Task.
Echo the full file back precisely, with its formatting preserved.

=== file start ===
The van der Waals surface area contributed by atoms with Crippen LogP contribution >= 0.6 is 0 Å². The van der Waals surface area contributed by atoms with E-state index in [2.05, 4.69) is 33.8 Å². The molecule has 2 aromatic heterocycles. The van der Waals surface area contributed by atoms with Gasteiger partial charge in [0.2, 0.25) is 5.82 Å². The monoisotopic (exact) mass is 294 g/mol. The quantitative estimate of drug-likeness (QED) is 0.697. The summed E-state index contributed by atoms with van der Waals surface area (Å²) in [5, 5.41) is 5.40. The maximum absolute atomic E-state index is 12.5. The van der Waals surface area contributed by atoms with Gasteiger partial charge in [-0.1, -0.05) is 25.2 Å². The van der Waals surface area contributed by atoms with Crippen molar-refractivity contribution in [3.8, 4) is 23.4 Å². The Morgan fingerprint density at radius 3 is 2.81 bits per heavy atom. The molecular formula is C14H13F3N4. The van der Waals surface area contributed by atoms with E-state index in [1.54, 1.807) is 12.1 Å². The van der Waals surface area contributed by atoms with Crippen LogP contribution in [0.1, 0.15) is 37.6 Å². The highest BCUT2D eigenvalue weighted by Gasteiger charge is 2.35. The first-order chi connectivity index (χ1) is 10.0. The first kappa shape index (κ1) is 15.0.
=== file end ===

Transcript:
The van der Waals surface area contributed by atoms with Crippen LogP contribution >= 0.6 is 0 Å². The van der Waals surface area contributed by atoms with E-state index in [2.05, 4.69) is 33.8 Å². The molecule has 2 aromatic heterocycles. The van der Waals surface area contributed by atoms with Gasteiger partial charge in [0.2, 0.25) is 5.82 Å². The monoisotopic (exact) mass is 294 g/mol. The quantitative estimate of drug-likeness (QED) is 0.697. The summed E-state index contributed by atoms with van der Waals surface area (Å²) in [5, 5.41) is 5.40. The maximum absolute atomic E-state index is 12.5. The van der Waals surface area contributed by atoms with Gasteiger partial charge in [-0.1, -0.05) is 25.2 Å². The van der Waals surface area contributed by atoms with Crippen molar-refractivity contribution in [3.8, 4) is 23.4 Å². The Morgan fingerprint density at radius 3 is 2.81 bits per heavy atom. The molecular formula is C14H13F3N4. The van der Waals surface area contributed by atoms with E-state index in [1.54, 1.807) is 12.1 Å². The van der Waals surface area contributed by atoms with Crippen LogP contribution in [0.1, 0.15) is 37.6 Å². The highest BCUT2D eigenvalue weighted by Gasteiger charge is 2.35. The first-order chi connectivity index (χ1) is 10.0. The first kappa shape index (κ1) is 15.0.